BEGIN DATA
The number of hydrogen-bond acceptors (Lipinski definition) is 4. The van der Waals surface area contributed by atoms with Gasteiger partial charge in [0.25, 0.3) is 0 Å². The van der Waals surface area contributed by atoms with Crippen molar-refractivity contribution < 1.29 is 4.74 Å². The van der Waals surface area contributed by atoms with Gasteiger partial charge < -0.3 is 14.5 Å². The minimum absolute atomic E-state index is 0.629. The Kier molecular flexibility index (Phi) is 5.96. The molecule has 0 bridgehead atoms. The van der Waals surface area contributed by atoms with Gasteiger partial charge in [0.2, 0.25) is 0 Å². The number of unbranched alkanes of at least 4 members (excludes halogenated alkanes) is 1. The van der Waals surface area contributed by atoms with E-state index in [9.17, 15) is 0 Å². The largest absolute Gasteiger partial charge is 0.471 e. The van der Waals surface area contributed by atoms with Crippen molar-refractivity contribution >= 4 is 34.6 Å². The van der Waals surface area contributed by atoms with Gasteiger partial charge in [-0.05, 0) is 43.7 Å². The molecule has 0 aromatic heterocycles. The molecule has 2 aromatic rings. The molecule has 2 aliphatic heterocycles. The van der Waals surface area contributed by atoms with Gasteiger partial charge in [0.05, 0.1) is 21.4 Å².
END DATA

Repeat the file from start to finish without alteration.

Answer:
The number of hydrogen-bond acceptors (Lipinski definition) is 4. The van der Waals surface area contributed by atoms with Gasteiger partial charge in [0.25, 0.3) is 0 Å². The van der Waals surface area contributed by atoms with Crippen molar-refractivity contribution < 1.29 is 4.74 Å². The van der Waals surface area contributed by atoms with Gasteiger partial charge < -0.3 is 14.5 Å². The minimum absolute atomic E-state index is 0.629. The Kier molecular flexibility index (Phi) is 5.96. The molecule has 0 bridgehead atoms. The van der Waals surface area contributed by atoms with Gasteiger partial charge in [0.2, 0.25) is 0 Å². The number of unbranched alkanes of at least 4 members (excludes halogenated alkanes) is 1. The van der Waals surface area contributed by atoms with E-state index in [9.17, 15) is 0 Å². The largest absolute Gasteiger partial charge is 0.471 e. The van der Waals surface area contributed by atoms with Crippen molar-refractivity contribution >= 4 is 34.6 Å². The van der Waals surface area contributed by atoms with Gasteiger partial charge in [-0.05, 0) is 43.7 Å². The molecule has 0 aromatic heterocycles. The molecule has 2 aromatic rings. The molecule has 2 aliphatic heterocycles. The van der Waals surface area contributed by atoms with Gasteiger partial charge in [0.05, 0.1) is 21.4 Å².